’12 Years a Slave’ Is Merciless, Magnificent
Steve McQueen’s 12 Years a Slave opened to rave reviews at the Telluride Film Festival in August. It has since emerged as a contender for both Best Picture and Best Actor Oscars; it is clear that the film is a cinematic success. But what remains unclear is whether this film will be a hit at the box office. After all, it’s a direct and brutal depiction of the darkest part of American history–not usually blockbuster material. However, it would be a shame for audiences to shy away, as this film not only addresses a reprehensible past that we all have a responsibility to confront, but it is also magnificent.
12 Years a Slave tells the true story of Soloman Northup, born a free man in New York, who is kidnapped and sold into slavery in Louisiana where unimaginable tortures become his daily reality for the next 12 years.
At the movie’s start, Northup (Chiwetel Ejiofor) is living with his family in upstate New York. He is a well-respected musician and treated with the utmost respect by his white neighbors. However, a quick money opportunity–playing violin in a traveling circus–quickly turns out to be an elaborate ruse and Northup is drugged and imprisoned not two miles away from the nation’s Capitol. It is at that moment, a dramatic camera pan from Northup’s cell to the U.S. Capitol, that McQueen’s film takes on a new identity, not as a period piece, but as a direct confrontation of the horrors Americans subjected their follow human beings to less than 150 years ago.
Northup is savagely beaten in the cell. This is treatment is meant to, as it’s put in the film, “season a man to his condition.” It’s brutal and upsetting, but it is far from the worst of what’s to come. Northup, brought to life by Eijofor with a quiet dignity, will be forced to harvest cotton and sugar cane; to dance in the middle of the night for the entertainment of sadistic masters; he will survive a near-lynching and keep quiet as others suffer around him.
12 Years will undoubtedly draw some comparisons Quentin Tarantino’s Django Unchained, but the two are nothing alike. This is no revenge fantasy and the slave owners in this film are not depicted as purely evil; they have multitudes. Platt, as Northup comes to be known by in slavery, is first owned by William Ford (Benedict Cumberbatch), who believes himself to be principled and good. And, in fact, he mostly is. But central to the thesis of 12 Years a Slave is that slavery as an institution corrupts everyone and everything that it touches.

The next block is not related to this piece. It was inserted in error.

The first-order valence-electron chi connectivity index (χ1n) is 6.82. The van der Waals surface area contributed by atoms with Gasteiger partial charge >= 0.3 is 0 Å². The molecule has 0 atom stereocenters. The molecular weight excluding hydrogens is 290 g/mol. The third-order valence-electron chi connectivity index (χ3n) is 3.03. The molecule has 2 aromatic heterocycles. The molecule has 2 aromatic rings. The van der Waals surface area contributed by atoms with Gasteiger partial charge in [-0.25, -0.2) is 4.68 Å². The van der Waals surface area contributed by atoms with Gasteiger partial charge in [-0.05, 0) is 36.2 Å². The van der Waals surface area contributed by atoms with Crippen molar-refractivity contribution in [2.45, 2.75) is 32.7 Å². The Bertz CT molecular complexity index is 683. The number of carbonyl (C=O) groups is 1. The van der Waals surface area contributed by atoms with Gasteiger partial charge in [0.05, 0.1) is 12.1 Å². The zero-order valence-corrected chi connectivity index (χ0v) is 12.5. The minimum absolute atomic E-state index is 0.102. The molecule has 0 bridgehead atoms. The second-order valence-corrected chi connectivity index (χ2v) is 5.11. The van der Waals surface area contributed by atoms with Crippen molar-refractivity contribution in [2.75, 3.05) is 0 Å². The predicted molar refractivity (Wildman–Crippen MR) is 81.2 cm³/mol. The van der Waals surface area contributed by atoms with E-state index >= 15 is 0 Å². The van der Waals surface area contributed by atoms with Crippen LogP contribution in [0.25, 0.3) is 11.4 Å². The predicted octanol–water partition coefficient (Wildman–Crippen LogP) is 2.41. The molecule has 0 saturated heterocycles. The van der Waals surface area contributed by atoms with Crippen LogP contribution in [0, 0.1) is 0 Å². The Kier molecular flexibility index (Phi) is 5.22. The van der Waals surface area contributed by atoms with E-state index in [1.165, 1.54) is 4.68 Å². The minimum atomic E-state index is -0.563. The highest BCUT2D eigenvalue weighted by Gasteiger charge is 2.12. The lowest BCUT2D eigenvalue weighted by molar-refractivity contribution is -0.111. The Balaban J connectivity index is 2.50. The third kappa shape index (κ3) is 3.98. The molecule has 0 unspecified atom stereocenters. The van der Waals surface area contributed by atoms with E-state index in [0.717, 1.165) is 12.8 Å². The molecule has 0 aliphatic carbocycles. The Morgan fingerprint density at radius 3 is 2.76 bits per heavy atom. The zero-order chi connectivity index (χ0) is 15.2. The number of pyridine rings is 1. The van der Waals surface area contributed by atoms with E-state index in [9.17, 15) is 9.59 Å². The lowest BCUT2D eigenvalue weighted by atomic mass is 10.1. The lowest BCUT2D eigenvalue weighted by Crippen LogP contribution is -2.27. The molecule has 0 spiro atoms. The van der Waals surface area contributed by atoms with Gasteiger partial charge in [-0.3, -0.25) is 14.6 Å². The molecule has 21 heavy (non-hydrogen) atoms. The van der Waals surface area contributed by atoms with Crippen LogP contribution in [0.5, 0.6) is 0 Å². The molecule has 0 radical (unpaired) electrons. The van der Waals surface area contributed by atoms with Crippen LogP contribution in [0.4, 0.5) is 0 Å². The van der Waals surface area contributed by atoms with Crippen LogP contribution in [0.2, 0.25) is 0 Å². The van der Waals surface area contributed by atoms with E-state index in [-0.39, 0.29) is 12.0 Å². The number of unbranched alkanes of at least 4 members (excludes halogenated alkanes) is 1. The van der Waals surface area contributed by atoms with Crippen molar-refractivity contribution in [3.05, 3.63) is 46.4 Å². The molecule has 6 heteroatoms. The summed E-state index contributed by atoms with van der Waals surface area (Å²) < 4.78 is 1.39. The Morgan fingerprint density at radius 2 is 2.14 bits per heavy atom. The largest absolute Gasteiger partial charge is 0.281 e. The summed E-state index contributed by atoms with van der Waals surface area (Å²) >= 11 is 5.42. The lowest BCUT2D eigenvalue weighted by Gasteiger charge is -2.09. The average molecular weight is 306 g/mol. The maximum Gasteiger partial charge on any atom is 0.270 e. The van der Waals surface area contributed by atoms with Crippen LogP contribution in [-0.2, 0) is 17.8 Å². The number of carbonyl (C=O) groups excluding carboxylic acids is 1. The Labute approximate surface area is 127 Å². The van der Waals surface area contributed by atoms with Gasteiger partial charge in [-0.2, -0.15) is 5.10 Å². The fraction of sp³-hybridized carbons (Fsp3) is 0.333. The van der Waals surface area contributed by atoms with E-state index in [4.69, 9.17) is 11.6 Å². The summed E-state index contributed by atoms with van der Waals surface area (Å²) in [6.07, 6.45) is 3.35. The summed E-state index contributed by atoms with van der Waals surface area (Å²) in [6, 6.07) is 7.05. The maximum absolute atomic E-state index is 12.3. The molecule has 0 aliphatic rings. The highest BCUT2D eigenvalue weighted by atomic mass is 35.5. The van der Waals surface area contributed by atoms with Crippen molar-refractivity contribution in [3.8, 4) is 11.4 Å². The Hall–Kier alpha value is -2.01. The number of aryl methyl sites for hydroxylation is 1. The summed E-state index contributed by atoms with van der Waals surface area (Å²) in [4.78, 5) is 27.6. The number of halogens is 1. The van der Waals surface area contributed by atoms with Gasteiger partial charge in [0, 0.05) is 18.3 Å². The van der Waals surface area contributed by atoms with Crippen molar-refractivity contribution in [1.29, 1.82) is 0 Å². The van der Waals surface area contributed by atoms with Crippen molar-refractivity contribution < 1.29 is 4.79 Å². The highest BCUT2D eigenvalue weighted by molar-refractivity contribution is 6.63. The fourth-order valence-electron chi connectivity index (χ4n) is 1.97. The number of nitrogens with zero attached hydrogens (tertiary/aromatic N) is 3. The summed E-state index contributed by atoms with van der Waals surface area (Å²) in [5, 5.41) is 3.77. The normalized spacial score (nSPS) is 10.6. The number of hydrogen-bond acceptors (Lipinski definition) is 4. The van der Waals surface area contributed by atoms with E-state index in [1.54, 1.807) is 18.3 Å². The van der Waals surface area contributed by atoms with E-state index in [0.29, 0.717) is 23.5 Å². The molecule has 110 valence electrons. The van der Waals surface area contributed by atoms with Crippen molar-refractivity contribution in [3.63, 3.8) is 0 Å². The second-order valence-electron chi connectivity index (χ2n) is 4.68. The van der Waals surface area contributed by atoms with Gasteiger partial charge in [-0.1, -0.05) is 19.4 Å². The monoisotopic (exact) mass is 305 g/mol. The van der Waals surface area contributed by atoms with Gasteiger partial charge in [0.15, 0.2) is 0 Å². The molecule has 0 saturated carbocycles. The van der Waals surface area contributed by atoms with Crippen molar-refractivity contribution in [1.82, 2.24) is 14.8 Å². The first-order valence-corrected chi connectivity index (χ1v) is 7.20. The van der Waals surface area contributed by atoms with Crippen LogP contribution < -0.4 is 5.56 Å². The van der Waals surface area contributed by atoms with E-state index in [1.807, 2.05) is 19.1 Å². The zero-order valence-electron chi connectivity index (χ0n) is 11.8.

Northup’s darkest hours come when he’s traded to Mary and Edwin Epps (Sarah Paulson and Michael Fassbender) who are as close to purely evil as they come. Epps beats and berates his slaves constantly as his wife, the antebellum Lady Macbeth, nods silently in approval from the background. In roles that could have been cartoonishly evil, Paulson and Fassbender deliver remarkable performances, finding some small bit of humanism. Fassbender’s Epps holds only one truism sacred, having found biblical justification, and that is that he can and will do whatever he pleases with his property. On her side, Mary Epps is a woman in the south which amounts her very few rights of her own and as she watches her husband favor a slave (Lupita Nyong’o) over her, she lashes out against the only people weaker than she.
It is Nyong’o, a relative newcomer, who shines brightest in this film as Patsey. Doomed by her good looks, Patsey endures savage beatings and rape at the hands of the Eppses, but is never really broken. While Northup’s strength is improbable, Patsey’s, a life-time slave, is inconceivable.
The film’s title is, essentially, a spoiler. But knowing that Northup eventually escapes bondage, does not make 12 Years a Slave any less harrowing. Helmed by an expert director and catapulted by a phenomenal cast, 12 Years a Slave is absolutely deserving of all its praise.